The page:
Articles sur Democracy Futures

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Does Japan’s moral education system leave any room for students to appreciate diversity and think critically? Ajari/flickr

From bakery to wagashiya: a textbook case of ‘moral education’ in Japan

The changes required of a textbook that referred to a bakery – an “inappropriate” form of Japanese culture – illustrate how the system falls short of its goals of deliberative and critical education.
Turkey may soon become one of the few countries in the history of democracy to vote for the death of democracy. Steve Evans/flickr

Turkey on the verge of democide as referendum looms

If the 'yes' vote prevails in this month's constitutional referendum, the Turkish people may be in the rare position of democratically approving the death of their own democracy.
Businesses lower down in the supply chain are waiting months for payment, but Coles has moved to pay 1,000 suppliers within 14 days. Julian Smith/AAP

Late payments: the policy no-brainer for business

Putting a stop to powerful corporations exploiting their powerless suppliers would not only deliver small-business votes but would speed up the entire economy.
Could a randomly selected tree make a better president than Donald Trump? Bruce Irschick/flickr

Democracy needs more trees and less Trump

If people are starting to look much worse in democratic terms, trees are starting to look much better. We are learning that plants engage in meaningful and, more to the point, truthful communication.
It seems even Macquarie’s own ex-bankers feel the sting of an ‘investment advice’ fees trail. Joel Carrett/AAP

Hidden fees and the lowdown on Macquarie’s latest way to make money

For those who might wish to check if they are being swatted unwittingly with undisclosed or barely disclosed fees on their investments, there appears to be one solid approach to take: ring up and ask.
It’s quite a feat to sell beer to a nation of drinkers like Australia and not record a taxable income. Bala Sivakumar/flickr

Multinational tax dodgers are the real leaners

Nowhere is the impotence of politicians and regulators more costly than in their failure to stand up to multinational corporations dodging tax.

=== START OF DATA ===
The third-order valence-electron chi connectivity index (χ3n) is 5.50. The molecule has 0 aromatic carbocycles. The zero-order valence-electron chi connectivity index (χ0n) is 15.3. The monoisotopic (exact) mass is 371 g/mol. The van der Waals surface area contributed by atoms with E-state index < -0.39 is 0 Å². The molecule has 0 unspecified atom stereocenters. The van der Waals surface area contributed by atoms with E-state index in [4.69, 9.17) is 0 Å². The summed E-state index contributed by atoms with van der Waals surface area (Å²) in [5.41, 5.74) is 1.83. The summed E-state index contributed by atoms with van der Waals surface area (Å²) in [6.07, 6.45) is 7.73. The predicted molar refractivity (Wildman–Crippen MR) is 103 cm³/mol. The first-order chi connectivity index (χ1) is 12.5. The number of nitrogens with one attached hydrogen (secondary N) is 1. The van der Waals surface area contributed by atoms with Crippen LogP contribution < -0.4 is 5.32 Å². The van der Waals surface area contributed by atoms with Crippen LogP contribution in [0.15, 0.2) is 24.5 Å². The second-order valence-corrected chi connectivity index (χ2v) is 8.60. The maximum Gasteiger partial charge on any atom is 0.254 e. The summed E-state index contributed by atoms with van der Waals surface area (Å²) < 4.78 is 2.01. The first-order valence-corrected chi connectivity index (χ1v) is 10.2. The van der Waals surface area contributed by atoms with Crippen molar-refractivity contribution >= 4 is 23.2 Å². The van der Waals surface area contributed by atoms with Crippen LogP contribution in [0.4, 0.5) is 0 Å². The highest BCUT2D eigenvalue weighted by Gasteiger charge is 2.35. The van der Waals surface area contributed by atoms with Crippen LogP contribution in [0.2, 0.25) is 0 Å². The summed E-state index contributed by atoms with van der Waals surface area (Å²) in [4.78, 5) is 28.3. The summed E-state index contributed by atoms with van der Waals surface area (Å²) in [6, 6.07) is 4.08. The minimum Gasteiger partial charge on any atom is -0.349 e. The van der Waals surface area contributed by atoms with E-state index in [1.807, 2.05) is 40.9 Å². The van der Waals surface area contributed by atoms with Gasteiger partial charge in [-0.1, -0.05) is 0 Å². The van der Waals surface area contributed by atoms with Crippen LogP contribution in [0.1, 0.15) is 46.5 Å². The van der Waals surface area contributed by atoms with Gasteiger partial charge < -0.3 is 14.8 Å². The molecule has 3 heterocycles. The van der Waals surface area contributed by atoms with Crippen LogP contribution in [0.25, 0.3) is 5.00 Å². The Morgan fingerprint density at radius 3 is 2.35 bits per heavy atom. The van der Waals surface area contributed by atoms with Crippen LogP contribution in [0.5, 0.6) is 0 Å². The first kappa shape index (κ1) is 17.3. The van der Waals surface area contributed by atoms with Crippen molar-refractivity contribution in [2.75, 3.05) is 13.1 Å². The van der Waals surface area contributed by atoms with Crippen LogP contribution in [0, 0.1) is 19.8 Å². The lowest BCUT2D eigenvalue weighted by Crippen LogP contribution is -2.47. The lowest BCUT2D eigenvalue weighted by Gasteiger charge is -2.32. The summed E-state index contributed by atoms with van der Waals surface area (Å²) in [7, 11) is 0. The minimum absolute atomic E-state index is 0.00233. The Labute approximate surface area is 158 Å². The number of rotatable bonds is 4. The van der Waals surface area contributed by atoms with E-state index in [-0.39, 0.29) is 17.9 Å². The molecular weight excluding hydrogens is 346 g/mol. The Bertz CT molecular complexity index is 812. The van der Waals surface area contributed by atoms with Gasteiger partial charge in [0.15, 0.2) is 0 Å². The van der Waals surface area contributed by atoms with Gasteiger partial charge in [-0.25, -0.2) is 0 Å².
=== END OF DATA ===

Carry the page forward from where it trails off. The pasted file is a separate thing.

Are the foxes in charge of the henhouse? MomentsForZen/flickr

Australia’s march towards corporatocracy

Confounding the familiar government narrative of reckless spending binges by Labor, the Coalition actually has the record of greater profligacy when it comes to showering billions of dollars of taxpayers…
Julian Leek/AAP

The Death of President Trump

We live in darkening times, so it’s time for some dark humour. Inspired by the antics of a Big Man with a Big Mouth, think just for a moment about the important subject of how democracies treat their elected…
Donald Trump’s reinvention of the royal fiat as rule-by-tweet, or ‘twiat’, is anti-democratic and needs to be resisted. Twitter

Trump, the wannabe king ruling by ‘twiat’

Donald Trump is reinventing the royal fiat by novel means: the rule-by-tweet, or 'twiat'. This move is not an extension of popular democracy, but its enemy, and it needs to be resisted.
Just say no! Tyranny depends on mass subservience. Alek S./flickr

To resist Trump’s tyranny, just don’t comply

The origin of tyrannical power is irrelevant: whether by election, inheritance or force, if rulership is oppressive, it is tyrannical. And the way to beat it is deceptively simple: refuse to comply.
By engaging a broad base of people on a popular level, film has a much more immediate and visceral impact than formal lustration proceedings. Before the Rain (1994)

Cinema opens a dialogue about coming to terms with Balkans’ past

Cinema can be instrumental in opening up dialogue on collective culpability for the past. Manchevski’s Before the Rain and Angelopoulos’ Ulysses’ Gaze are perfect examples of this.
Graffiti on a wall in Sana'a, Yemen, denounces US drone strikes that have killed scores of civilians. Khaled Abdullah/Reuters

War and democracy in the age of Trump

The ancient Greek historian Herodotus once observed that Persian rulers indulged the habit of getting drunk when making important decisions. When sober and sensible next morning, their custom was to reconsider…
Podemos must reconsider who is above and who is below – who are the people and who are the people’s enemy. Podemos Uviéu/flickr

Podemos find itself caught between the battle lines of Spanish politics

Podemos positioned itself as leading a revolt by the people against the political system. Now, as Spain's third-largest party, it is part of that system and has some difficult decisions to make.
On September 15, 2012, a protest in Sydney by Salafi Muslims against an ‘anti-Islam’ film ended in violent confrontations with police. Jamie Kennedy/flickr

By framing secular society as a Christian creation, Hanson’s revival goes beyond simple racism

One Nation has built on the racism of its original anti-Asian platform by linking Australia's secular society to its Christian origins and presenting Islam as incompatible with this way of life.
Italians voted “No” by a convincing margin in the referendum on constitutional change.

What’s next for Italy?

In a climate of widespread discontent with Italy's political establishment, a new election might wipe out most of the parties in the current government coalition.

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